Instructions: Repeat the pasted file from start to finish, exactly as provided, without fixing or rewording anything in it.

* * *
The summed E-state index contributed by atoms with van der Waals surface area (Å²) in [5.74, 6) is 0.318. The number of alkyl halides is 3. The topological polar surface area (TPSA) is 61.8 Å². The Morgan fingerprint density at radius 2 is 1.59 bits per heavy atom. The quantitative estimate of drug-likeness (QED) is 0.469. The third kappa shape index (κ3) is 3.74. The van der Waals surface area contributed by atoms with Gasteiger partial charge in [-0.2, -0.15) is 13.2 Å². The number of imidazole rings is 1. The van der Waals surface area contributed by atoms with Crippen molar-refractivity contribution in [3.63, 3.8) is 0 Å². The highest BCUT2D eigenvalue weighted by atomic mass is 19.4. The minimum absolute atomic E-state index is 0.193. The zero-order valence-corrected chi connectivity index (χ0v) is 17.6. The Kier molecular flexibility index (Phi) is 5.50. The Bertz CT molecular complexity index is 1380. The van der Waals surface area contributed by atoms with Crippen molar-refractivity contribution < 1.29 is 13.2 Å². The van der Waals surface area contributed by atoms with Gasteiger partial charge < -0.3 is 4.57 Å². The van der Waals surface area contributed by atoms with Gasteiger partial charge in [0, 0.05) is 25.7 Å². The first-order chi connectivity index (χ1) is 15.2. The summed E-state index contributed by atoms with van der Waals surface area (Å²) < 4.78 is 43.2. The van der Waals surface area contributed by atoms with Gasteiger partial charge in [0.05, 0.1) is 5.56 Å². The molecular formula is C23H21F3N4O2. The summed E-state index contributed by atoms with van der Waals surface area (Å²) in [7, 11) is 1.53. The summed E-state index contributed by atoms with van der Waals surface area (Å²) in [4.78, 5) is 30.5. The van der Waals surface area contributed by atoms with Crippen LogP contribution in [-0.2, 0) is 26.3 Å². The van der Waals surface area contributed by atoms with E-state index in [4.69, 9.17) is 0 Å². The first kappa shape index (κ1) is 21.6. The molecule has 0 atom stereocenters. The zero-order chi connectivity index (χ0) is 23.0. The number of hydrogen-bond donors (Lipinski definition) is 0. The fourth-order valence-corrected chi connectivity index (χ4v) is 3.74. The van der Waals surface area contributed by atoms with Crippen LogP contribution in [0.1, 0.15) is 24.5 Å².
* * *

The summed E-state index contributed by atoms with van der Waals surface area (Å²) in [5.74, 6) is 0.318. The number of alkyl halides is 3. The topological polar surface area (TPSA) is 61.8 Å². The Morgan fingerprint density at radius 2 is 1.59 bits per heavy atom. The quantitative estimate of drug-likeness (QED) is 0.469. The third kappa shape index (κ3) is 3.74. The van der Waals surface area contributed by atoms with Gasteiger partial charge in [-0.2, -0.15) is 13.2 Å². The number of imidazole rings is 1. The van der Waals surface area contributed by atoms with Crippen molar-refractivity contribution in [3.63, 3.8) is 0 Å². The highest BCUT2D eigenvalue weighted by atomic mass is 19.4. The minimum absolute atomic E-state index is 0.193. The zero-order valence-corrected chi connectivity index (χ0v) is 17.6. The Kier molecular flexibility index (Phi) is 5.50. The Bertz CT molecular complexity index is 1380. The van der Waals surface area contributed by atoms with Crippen molar-refractivity contribution < 1.29 is 13.2 Å². The van der Waals surface area contributed by atoms with Gasteiger partial charge < -0.3 is 4.57 Å². The van der Waals surface area contributed by atoms with Gasteiger partial charge in [0, 0.05) is 25.7 Å². The first-order chi connectivity index (χ1) is 15.2. The summed E-state index contributed by atoms with van der Waals surface area (Å²) < 4.78 is 43.2. The van der Waals surface area contributed by atoms with Gasteiger partial charge in [0.05, 0.1) is 5.56 Å². The molecular formula is C23H21F3N4O2. The summed E-state index contributed by atoms with van der Waals surface area (Å²) in [7, 11) is 1.53. The summed E-state index contributed by atoms with van der Waals surface area (Å²) in [4.78, 5) is 30.5. The van der Waals surface area contributed by atoms with Crippen LogP contribution in [-0.2, 0) is 26.3 Å². The van der Waals surface area contributed by atoms with E-state index in [4.69, 9.17) is 0 Å². The first kappa shape index (κ1) is 21.6. The molecule has 0 atom stereocenters. The zero-order chi connectivity index (χ0) is 23.0. The number of hydrogen-bond donors (Lipinski definition) is 0. The fourth-order valence-corrected chi connectivity index (χ4v) is 3.74. The van der Waals surface area contributed by atoms with Crippen LogP contribution in [0.1, 0.15) is 24.5 Å².